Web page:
Presentation on theme: "Technical Advancements: The Cost of Progress Transport by Land: Tay Bridge, 1879."— Presentation transcript:
Technical Advancements: The Cost of Progress Transport by Land: Tay Bridge, 1879
Tay Bridge, 1879 Lesson Objectives: Investigate the technological advancement in railway bridge construction Realise that sometimes there is a heavy price to pay for advancements in technology and that lessons must be learnt
Tay Bridge, 1879 Listen to this poem and write in the back of your books any important facts about the disaster.
Tay Bridge, 1879 Task: Listen to the poem and try and jot down important facts about the Tay Bridge Disaster, Note – When he says 90 lives were lost, it is now estimated to have been around 75.
Tay Bridge 1879 In the 19 th century, the people of Britain took pride in their technological achievements. Britain’s railway system led the world. In 1879, the Victorian’s confidence in British technology was further boosted by the opening of a bridge across the River Tay in Scotland.
Tay Bridge 1879 At 3km in length, it was the world’s longest bridge Queen Victoria herself travelled across the bridge knighted its designer, Thomas Bouch, on the spot!
Tay Bridge 1879 The Tay Bridge was a remarkable engineering achievement – or so it seemed.
The Tay Bridge disaster occurred during a violent storm on 28 th December 1879 when the first Tay Rail Bridge collapsed while a train was passing over it from Wormit to Dundee. The train crashed into the river killing all aboard. To this day, the Tay Bridge disaster remains the worst railway disaster in British history. Tay Bridge 1879
Activity: Watch the short documentary on the Tay Bridge disaster. What do these images and documentary suggest about the horror of the tragedy?
So what happened? Train
THEORY A Bill Dow – Theory A: Train “The rear carriages of the train derailed and ran into one of the cover plates. The force of this impact would shatter the cast iron lugs – leaving the bridge in a high wind without its proper structural support”. The girder closest to Wormit, in the high girder section of the bridge, had bent during the lifetime of the bridge. The girder had been dropped during construction and bent. It was straightened out and reused, but over time it returned to the bent shape. As a result, the rail tracks that ran over it developed a kink. This kink, combined with the high wind, may have been responsible for the train derailment. Tay Bridge 1879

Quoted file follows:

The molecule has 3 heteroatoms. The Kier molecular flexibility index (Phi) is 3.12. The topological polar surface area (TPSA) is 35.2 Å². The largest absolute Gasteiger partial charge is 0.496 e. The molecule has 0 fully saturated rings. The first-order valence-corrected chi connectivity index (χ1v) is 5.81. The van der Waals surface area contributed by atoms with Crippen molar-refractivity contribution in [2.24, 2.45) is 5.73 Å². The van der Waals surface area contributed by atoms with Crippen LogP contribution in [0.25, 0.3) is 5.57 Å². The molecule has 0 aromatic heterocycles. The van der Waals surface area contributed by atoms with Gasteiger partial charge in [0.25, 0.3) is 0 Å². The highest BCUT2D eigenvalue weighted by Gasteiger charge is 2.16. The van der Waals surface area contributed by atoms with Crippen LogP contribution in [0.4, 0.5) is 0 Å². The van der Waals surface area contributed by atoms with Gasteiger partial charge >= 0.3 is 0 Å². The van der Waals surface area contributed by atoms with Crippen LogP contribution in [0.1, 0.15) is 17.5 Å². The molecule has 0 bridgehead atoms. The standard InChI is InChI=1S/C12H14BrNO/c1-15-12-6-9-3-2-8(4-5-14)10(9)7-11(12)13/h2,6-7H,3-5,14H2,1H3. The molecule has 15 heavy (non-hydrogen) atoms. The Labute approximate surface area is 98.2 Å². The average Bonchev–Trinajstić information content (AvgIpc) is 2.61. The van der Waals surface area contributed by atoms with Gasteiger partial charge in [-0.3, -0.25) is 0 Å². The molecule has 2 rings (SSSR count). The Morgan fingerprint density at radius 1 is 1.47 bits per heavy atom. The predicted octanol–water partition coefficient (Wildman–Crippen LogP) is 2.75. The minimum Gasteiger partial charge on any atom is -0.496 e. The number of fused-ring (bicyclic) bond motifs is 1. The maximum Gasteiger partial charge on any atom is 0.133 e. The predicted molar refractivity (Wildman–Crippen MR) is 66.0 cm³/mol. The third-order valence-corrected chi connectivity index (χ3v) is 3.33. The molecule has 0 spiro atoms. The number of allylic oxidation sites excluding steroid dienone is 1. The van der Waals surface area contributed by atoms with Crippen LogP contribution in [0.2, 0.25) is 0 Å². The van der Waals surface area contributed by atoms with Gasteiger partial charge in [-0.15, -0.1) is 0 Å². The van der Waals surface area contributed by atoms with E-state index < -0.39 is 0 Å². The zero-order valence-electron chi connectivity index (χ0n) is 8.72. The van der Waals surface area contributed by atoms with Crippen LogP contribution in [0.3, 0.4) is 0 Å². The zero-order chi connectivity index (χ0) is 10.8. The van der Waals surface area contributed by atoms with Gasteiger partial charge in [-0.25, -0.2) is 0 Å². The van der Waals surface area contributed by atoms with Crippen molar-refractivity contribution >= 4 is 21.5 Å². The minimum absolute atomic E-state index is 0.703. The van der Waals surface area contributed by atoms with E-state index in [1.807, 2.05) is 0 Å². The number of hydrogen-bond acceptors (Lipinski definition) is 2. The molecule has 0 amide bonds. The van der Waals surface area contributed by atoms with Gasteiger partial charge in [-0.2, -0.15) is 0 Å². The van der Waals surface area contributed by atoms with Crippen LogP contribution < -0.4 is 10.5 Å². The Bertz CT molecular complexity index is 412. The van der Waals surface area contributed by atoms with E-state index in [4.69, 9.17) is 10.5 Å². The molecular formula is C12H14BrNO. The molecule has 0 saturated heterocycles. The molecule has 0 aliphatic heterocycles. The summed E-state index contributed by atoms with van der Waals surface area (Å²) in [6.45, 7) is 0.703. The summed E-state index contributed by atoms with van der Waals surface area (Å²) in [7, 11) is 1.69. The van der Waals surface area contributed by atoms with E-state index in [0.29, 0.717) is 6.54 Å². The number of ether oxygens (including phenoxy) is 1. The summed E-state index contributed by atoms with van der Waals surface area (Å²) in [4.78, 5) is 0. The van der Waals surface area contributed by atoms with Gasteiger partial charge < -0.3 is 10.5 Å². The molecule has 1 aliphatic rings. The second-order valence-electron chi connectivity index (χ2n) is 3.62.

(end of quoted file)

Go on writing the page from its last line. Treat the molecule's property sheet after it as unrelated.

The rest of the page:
So what happened? Wind Train
THEORY B Tony Martin – Theory B: Wind “The disaster was investigated using modern computer analysis in conjunction with a modern approach to wind loading. The bridge was examined with and without the train to see what effect on the performance of the pier structure. And a pier was analysed under various load conditions with a view to proposing a mechanism for collapse of the navigation piers”. The bridge was simply not strong enough to withstand the strength of the wind that night. Although the presence of the train does affect structure, even without the train the bridge would have fallen that night. Tay Bridge 1879
So what happened? Train Bridge Fatigue Wind
THEORY C Peter Lewis – Theory C: Bridge Fatigue “It was almost certainly the dynamic effects of the bridge itself well before the disaster that brought the bridge down. These led to gradual deterioration of the ironwork supporting the high girders”. On the night of the storm, the bridge piers were no longer capable of supporting the load of the train. Within that, fatigue and cracks in the bridge probably played an important role. Tay Bridge 1879
Task: Use the handout with the three possible theories for why the Tay Bridge collapsed. You have to choose ONE theory from the three and write a short answer on why you agree with that theory. Also try and think about what you learnt from watching the documentary. This activity forces you to make a decision and argue your point.
I think theory ____(A,B or C) is the correct theory to help explain why the Tay Bridge collapsed because___________(include a couple of reasons/ explanations to support your argument) Task: Tay Bridge 1879
Tay Bridge 1879 So, why do you think the Tay Bridge collapsed? 8L vote 8L vote
What Lessons Were Learnt? All Bouch's bridges were examined and reinforced or rebuilt.
What Lessons Were Learnt? Steel was approved by the Board of Trade for use in bridges. Designs using cast iron columns were barred.
What Lessons Were Learnt? Regular and frequent inspections of bridges were made during and following construction by Board of Trade personnel.
What Lessons Were Learnt? A new Tay Bridge was built adjacent and parallel to the original bridge reusing undamaged girders with some modifications. The new bridge is over twice the width to allow double rail tracks and greater lateral stability. Piers in the centre were built from wrought iron lattice work and steel. Original pier platforms were retained to act as breakwaters for the new bridge. New piers were tested by static loading for settlement. The building was started in 1881 and finished in 1885.
What Lessons Were Learnt? A Royal Commission on "Wind Pressure on Railway Structures" was set up in Members of the Commission included W H Barlow, G Stokes and W Yolland. An extensive survey of wind speeds and pressures using anemometers was undertaken at numerous locations. Examples of overturned carriages by wind action were examined. A maximum wind pressure of 56 per square foot for design of bridges and rules for applying this specification to bridges of different construction were recommended.